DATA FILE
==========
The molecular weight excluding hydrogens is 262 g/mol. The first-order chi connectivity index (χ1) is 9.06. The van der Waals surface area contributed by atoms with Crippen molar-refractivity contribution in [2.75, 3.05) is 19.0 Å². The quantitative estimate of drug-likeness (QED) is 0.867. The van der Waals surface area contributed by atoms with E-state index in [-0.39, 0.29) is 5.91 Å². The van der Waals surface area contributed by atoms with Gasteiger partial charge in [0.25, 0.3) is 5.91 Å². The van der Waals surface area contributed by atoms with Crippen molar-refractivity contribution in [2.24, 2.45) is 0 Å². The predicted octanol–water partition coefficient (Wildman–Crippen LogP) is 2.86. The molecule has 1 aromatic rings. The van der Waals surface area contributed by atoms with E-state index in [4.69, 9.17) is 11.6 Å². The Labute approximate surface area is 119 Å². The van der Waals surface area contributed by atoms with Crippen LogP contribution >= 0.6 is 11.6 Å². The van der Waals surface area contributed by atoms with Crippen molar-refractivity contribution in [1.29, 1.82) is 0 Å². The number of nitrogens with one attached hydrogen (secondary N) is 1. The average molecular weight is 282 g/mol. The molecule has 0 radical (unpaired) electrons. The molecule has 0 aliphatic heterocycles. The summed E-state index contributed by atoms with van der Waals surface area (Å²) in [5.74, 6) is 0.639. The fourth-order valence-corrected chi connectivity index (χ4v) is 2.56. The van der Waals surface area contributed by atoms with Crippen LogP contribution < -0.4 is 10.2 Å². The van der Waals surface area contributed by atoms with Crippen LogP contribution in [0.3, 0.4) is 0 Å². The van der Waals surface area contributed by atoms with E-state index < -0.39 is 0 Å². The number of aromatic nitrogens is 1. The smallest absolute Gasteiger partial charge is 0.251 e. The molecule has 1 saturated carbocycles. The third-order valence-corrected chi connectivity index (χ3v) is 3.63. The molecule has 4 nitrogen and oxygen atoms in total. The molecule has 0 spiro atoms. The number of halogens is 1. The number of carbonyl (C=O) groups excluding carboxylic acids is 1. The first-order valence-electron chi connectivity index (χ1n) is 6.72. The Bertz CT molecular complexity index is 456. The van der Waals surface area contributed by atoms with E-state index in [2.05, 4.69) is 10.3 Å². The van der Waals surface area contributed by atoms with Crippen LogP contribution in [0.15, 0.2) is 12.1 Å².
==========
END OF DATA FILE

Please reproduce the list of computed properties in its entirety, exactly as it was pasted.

The molecular weight excluding hydrogens is 262 g/mol. The first-order chi connectivity index (χ1) is 9.06. The van der Waals surface area contributed by atoms with Crippen molar-refractivity contribution in [2.75, 3.05) is 19.0 Å². The quantitative estimate of drug-likeness (QED) is 0.867. The van der Waals surface area contributed by atoms with E-state index in [-0.39, 0.29) is 5.91 Å². The van der Waals surface area contributed by atoms with Gasteiger partial charge in [0.25, 0.3) is 5.91 Å². The van der Waals surface area contributed by atoms with Crippen molar-refractivity contribution in [2.24, 2.45) is 0 Å². The predicted octanol–water partition coefficient (Wildman–Crippen LogP) is 2.86. The molecule has 1 aromatic rings. The van der Waals surface area contributed by atoms with E-state index in [4.69, 9.17) is 11.6 Å². The Labute approximate surface area is 119 Å². The van der Waals surface area contributed by atoms with Crippen LogP contribution >= 0.6 is 11.6 Å². The van der Waals surface area contributed by atoms with Crippen molar-refractivity contribution in [1.29, 1.82) is 0 Å². The number of nitrogens with one attached hydrogen (secondary N) is 1. The average molecular weight is 282 g/mol. The molecule has 0 radical (unpaired) electrons. The molecule has 0 aliphatic heterocycles. The summed E-state index contributed by atoms with van der Waals surface area (Å²) in [5.74, 6) is 0.639. The fourth-order valence-corrected chi connectivity index (χ4v) is 2.56. The van der Waals surface area contributed by atoms with Crippen LogP contribution < -0.4 is 10.2 Å². The van der Waals surface area contributed by atoms with Crippen LogP contribution in [0.3, 0.4) is 0 Å². The van der Waals surface area contributed by atoms with E-state index < -0.39 is 0 Å². The number of aromatic nitrogens is 1. The smallest absolute Gasteiger partial charge is 0.251 e. The molecule has 1 saturated carbocycles. The third-order valence-corrected chi connectivity index (χ3v) is 3.63. The molecule has 4 nitrogen and oxygen atoms in total. The molecule has 0 spiro atoms. The number of halogens is 1. The number of carbonyl (C=O) groups excluding carboxylic acids is 1. The first-order valence-electron chi connectivity index (χ1n) is 6.72. The Bertz CT molecular complexity index is 456. The van der Waals surface area contributed by atoms with E-state index in [2.05, 4.69) is 10.3 Å². The van der Waals surface area contributed by atoms with Crippen LogP contribution in [0.15, 0.2) is 12.1 Å².